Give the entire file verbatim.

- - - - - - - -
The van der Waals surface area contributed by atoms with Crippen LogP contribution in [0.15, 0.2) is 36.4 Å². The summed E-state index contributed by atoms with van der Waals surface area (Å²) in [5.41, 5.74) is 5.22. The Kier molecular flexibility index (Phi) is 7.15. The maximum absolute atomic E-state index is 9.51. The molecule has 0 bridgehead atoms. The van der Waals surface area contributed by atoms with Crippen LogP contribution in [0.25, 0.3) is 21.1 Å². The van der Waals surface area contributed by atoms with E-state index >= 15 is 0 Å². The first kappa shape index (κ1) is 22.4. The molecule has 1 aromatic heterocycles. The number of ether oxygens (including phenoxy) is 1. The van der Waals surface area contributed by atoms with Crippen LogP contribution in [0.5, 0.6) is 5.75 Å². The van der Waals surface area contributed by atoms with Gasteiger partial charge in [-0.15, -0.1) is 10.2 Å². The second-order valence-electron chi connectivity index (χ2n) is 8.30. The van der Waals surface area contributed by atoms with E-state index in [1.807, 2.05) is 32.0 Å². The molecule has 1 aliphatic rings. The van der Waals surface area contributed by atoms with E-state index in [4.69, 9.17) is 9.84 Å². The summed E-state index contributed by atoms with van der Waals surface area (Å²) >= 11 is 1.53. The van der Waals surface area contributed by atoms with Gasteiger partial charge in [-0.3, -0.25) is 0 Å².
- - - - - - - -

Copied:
The van der Waals surface area contributed by atoms with Crippen LogP contribution in [0.15, 0.2) is 36.4 Å². The summed E-state index contributed by atoms with van der Waals surface area (Å²) in [5.41, 5.74) is 5.22. The Kier molecular flexibility index (Phi) is 7.15. The maximum absolute atomic E-state index is 9.51. The molecule has 0 bridgehead atoms. The van der Waals surface area contributed by atoms with Crippen LogP contribution in [0.25, 0.3) is 21.1 Å². The van der Waals surface area contributed by atoms with E-state index >= 15 is 0 Å². The first kappa shape index (κ1) is 22.4. The molecule has 1 aromatic heterocycles. The number of ether oxygens (including phenoxy) is 1. The van der Waals surface area contributed by atoms with Crippen LogP contribution in [0.5, 0.6) is 5.75 Å². The van der Waals surface area contributed by atoms with Gasteiger partial charge in [-0.15, -0.1) is 10.2 Å². The second-order valence-electron chi connectivity index (χ2n) is 8.30. The van der Waals surface area contributed by atoms with E-state index in [1.807, 2.05) is 32.0 Å². The molecule has 1 aliphatic rings. The van der Waals surface area contributed by atoms with E-state index in [4.69, 9.17) is 9.84 Å². The summed E-state index contributed by atoms with van der Waals surface area (Å²) >= 11 is 1.53. The van der Waals surface area contributed by atoms with Gasteiger partial charge in [-0.3, -0.25) is 0 Å².